Recently a number of Democrats have called for a complete government takeover of our health care system. Since Americans currently spend almost $350 billion annually on health care, this would result in the government directly controlling another 17% of our economy.
Senator Kamala Harris (D, CA) would like to see Medicare for All. Other senators like Elizabeth Warren (D, MA), Kirsten Gillibrand (D, NY), and Bernie Sanders (I, VT) strongly support the concept. They say that health care is a basic human right and therefore every American should receive health care regardless of their ability to pay.
To pay for these and other programs, Democrats want to raise the top marginal income tax rate to 70% and add a new tax on wealth. They say this will enable the federal government to increase the amount they take from Americans to well over the nearly $4 trillion they now collect annually.
In total, government at all levels takes about 25% of our income, which is significantly less than the 33% average rate for most major economies.
These policy proposals raise a very basic question: “What, exactly, is the role of government in the U.S. economy?”
While there is some debate about the size of government and the depth of its role, there has generally been an accepted answer. The preamble to the Constitution says that the purpose of our federal government is to “establish justice, insure domestic tranquility, provide for the common defense, promote the general welfare and secure the blessings of liberty to ourselves and our posterity.”
That definition can be summarized as having two basic functions: providing public goods and income maintenance programs. Public goods, like a legal system, defense of the country, and education are services available to all members of society, essentially without a direct cost, but rather through taxation of the entire population.
There is some debate regarding which goods should be considered public goods. For instance, the conclusion regarding education is that government, mostly at the local and state levels, should consider kindergarten through 12th grade as a public good. Recently there has been a discussion about making at least two years of college a public good.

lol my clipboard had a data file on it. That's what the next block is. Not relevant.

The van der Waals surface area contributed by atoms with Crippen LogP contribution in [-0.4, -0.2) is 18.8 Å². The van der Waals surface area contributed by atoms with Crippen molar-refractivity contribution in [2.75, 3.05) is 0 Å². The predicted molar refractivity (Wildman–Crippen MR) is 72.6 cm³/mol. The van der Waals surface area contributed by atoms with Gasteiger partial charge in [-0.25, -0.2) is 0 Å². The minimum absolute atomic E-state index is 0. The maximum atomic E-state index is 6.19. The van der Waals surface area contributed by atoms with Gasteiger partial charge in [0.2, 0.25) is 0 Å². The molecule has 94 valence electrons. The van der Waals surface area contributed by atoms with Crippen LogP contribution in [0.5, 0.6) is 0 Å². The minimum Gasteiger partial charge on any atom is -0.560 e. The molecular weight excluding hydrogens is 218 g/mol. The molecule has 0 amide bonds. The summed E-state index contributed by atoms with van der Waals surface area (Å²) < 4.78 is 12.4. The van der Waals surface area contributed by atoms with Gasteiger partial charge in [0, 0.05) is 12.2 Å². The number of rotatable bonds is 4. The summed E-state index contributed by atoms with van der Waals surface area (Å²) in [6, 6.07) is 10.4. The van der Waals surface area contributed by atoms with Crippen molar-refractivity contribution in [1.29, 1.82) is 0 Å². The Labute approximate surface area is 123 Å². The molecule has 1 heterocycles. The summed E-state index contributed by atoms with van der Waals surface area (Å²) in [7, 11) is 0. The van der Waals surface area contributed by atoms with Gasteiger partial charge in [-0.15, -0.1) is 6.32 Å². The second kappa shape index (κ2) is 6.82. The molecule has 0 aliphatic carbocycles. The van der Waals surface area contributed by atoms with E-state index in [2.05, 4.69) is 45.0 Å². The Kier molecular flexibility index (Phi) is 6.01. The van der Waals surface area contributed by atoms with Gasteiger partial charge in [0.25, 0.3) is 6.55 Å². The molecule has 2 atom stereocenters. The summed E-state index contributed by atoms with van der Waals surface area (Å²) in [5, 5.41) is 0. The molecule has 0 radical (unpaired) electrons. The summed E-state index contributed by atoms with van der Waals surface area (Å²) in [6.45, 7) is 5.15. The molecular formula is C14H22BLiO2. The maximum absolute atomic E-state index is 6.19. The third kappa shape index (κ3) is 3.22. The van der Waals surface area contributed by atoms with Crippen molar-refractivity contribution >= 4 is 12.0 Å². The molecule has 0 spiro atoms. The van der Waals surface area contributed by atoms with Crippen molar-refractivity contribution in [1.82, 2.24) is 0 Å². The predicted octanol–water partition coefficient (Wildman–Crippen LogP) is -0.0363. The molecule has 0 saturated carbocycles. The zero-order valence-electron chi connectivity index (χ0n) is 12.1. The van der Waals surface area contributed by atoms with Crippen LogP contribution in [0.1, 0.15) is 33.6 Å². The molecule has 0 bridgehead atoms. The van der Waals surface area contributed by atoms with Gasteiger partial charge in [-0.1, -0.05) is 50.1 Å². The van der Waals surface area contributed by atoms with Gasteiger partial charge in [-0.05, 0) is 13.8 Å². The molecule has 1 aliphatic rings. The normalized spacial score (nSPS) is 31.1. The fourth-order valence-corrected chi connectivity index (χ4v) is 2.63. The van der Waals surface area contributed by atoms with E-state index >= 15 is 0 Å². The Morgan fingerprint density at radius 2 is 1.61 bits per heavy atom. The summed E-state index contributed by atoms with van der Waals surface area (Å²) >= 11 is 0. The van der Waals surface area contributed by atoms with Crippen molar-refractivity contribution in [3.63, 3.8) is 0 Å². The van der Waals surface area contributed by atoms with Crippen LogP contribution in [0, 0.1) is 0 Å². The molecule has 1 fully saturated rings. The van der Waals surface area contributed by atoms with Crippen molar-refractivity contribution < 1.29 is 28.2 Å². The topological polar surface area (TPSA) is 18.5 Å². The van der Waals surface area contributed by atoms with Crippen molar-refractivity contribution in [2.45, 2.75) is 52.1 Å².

The second general function of government is to redistribute income away from those who have earned it and toward those who, for whatever reason, have not earned it. The taking is accomplished by taxing income, wages, consumption, and/or some assets. The income is then given to people through Social Security, Medicare, Medicaid, welfare, food stamps, unemployment compensation and other income maintenance programs.
The Democratic proposals ask us to determine if healthcare and another two years of education should be considered a public good. If so, then taxes must be raised significantly. In addition, there is always the problem of efficiency loss when converting a service from the private sector to the public sector.
The Dems argue that the U.S is the world’s wealthiest country and can afford these programs. They also note that the average rate of taxation in the U.S. is low compared to the rest of the world and should be raised.
They propose to increase the average tax rate by initially holding the middle rates constant and doubling the rates for the highest income earners. With that increase, the U.S. average tax rate will be about the same as the world’s average.
The Democrats also argue that high tax rates won’t necessarily slow economic growth. The highest tax rate was 70% in the 1950s and the economy grew faster than it is growing today.
It appears, however, that most Americans do not embrace these ideas.
The Constitution tells us that the federal government must “secure the blessings of liberty to ourselves and our posterity.” This means that the government must provide income maintenance in such a manner that it encourages individual freedom and individual responsibility. Government must also that actions taken today that don’t place unbearable burdens on future generations.
A smaller, less intrusive government seems to be the way to accomplish that. That means less taxation, not more. It also means economic growth, not curing perceived social injustices, should be the top priority of the federal government.
The arguments of the Dems are easily debunked. By raising the top income tax rates, less capital would be created, which would slow growth in today and tomorrow’s capital-intensive economy. In the 1950s we had a labor-intensive economy and didn’t need large amounts of capital. Today tax policy should encourage capital formation in order to encourage economic growth.
The U.S. went from birth to the most powerful and prosperous nation in the world in about 150 years. Other countries were hundreds, and many countries, thousands of years older. That happened because we had a freedom-oriented country with small government and low taxation.
In 2018, the economy likely grew at over 3% annually. That’s the best year since 2005. That growth occurred because Congress cut income taxes and growth-stifling regulations were eliminated. Lower taxes and less government led to more growth. More growth means more opportunities and a higher standard of living for all Americans.
Reject big-government, high-tax proposals.
Michael Busler, Ph.D. is a public policy analyst and a Professor of Finance at Stockton University in Galloway, New Jersey, where he teaches undergraduate and graduate courses in Finance and Economics. He has written Op-ed columns in major newspapers for more than 40years. @mbusler www.facebook.com/fundingdemocracy